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Newham-born Eccentric Party leader Lord Toby Jug dies

PUBLISHED: 17:08 03 May 2019 | UPDATED: 17:56 03 May 2019

Lord Toby Jug, right, on the campaign trail in Newham with Screaming Lord Sutch. Picture: Colin Grainger

Lord Toby Jug, right, on the campaign trail in Newham with Screaming Lord Sutch. Picture: Colin Grainger

Colin Grainger

The Newham-born leader of the Eccentric Party of Great Britain, Lord Toby Jug, has died.

He was born as Brian Borthwick in Forest Gate Hospital in 1965 and grew up in Stratford.

After leaving Rokeby School, he was an apprentice painter and decorater, landscape gardener and musician before joining the Monster Raving Loony Party.

“I met [the party's leader] Screaming Lord Sutch in East Ham Working Men's Club in 1989,” he told the Recorder during a 2016 interview.

“We got on like a house on fire and he asked me then to be a candidate – and started calling me Lord Toby Jug.”

In 1992, he challenged Tony Banks for the Newham North West seat, with his campaign headquarters in the old Princess Amelia pub in Stratford's Henniker Road.

He stood in the newly-created West Ham seat in 1997, facing Tony Banks, and managed exactly 300 votes - an improvement on the 252 he polled five years earlier.

Despite moving out of the borough that same year, he continued to be involved in politics, standing against then Conservative leader Michael Howard in the 2005 general election and former mayor of London Boris Johnson in the 2015 vote.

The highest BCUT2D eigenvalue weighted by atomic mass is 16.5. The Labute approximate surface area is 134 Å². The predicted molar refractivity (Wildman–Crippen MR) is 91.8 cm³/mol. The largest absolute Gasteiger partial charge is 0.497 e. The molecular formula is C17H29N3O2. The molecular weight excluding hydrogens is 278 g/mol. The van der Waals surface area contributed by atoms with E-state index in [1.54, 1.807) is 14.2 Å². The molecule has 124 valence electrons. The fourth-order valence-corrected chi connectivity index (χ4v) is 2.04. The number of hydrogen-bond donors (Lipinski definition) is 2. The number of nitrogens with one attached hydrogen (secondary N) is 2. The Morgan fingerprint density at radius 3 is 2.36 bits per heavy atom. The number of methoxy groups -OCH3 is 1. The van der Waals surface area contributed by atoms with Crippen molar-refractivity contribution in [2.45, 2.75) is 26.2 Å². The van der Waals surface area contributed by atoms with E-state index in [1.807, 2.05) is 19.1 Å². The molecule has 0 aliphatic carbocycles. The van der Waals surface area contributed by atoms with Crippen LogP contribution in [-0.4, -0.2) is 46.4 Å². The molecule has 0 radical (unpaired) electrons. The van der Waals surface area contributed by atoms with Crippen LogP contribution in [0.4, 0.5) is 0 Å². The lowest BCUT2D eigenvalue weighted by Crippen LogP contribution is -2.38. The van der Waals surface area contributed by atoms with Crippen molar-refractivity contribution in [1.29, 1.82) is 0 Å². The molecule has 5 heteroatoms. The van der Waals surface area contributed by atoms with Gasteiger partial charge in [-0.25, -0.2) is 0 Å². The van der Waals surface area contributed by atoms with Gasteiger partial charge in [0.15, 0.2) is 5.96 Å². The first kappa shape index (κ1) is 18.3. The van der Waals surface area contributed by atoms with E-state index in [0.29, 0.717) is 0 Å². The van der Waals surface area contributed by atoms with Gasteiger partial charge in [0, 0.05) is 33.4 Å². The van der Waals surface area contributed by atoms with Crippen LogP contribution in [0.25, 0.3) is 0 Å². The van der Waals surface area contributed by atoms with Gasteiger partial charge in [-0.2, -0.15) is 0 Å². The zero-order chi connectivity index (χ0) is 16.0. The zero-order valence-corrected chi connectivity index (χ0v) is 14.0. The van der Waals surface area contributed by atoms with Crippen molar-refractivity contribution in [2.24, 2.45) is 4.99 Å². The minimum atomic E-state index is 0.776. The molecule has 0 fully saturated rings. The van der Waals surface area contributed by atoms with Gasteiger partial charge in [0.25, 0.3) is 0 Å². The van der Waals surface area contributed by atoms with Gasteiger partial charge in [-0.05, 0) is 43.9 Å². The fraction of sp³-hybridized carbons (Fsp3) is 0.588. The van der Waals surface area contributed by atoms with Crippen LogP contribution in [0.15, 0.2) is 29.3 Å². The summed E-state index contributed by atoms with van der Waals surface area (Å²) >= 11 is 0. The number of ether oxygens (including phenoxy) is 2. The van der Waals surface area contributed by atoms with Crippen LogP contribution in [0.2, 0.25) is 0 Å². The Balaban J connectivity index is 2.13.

He also ran in local council elections in Cambridgeshire, where he moved to, and had planned to stand for the county's mayor in 2017 before pulling out for personal reasons.

Lord Jug, who died yesterday (Thursday), was expelled from the Monster Raving Loony Party in 2014 but set up the Eccentric Party of Great Britain the following year.

Former Recorder editor Colin Grainger first met Lord Jug on the campaign trail almost two decades ago, and the pair had kept in touch ever since.

“We had a right laugh at the election nights,” he said. “He was great.

“He knew he would never get elected but what he did do was take away some of the seriousness of politics.”

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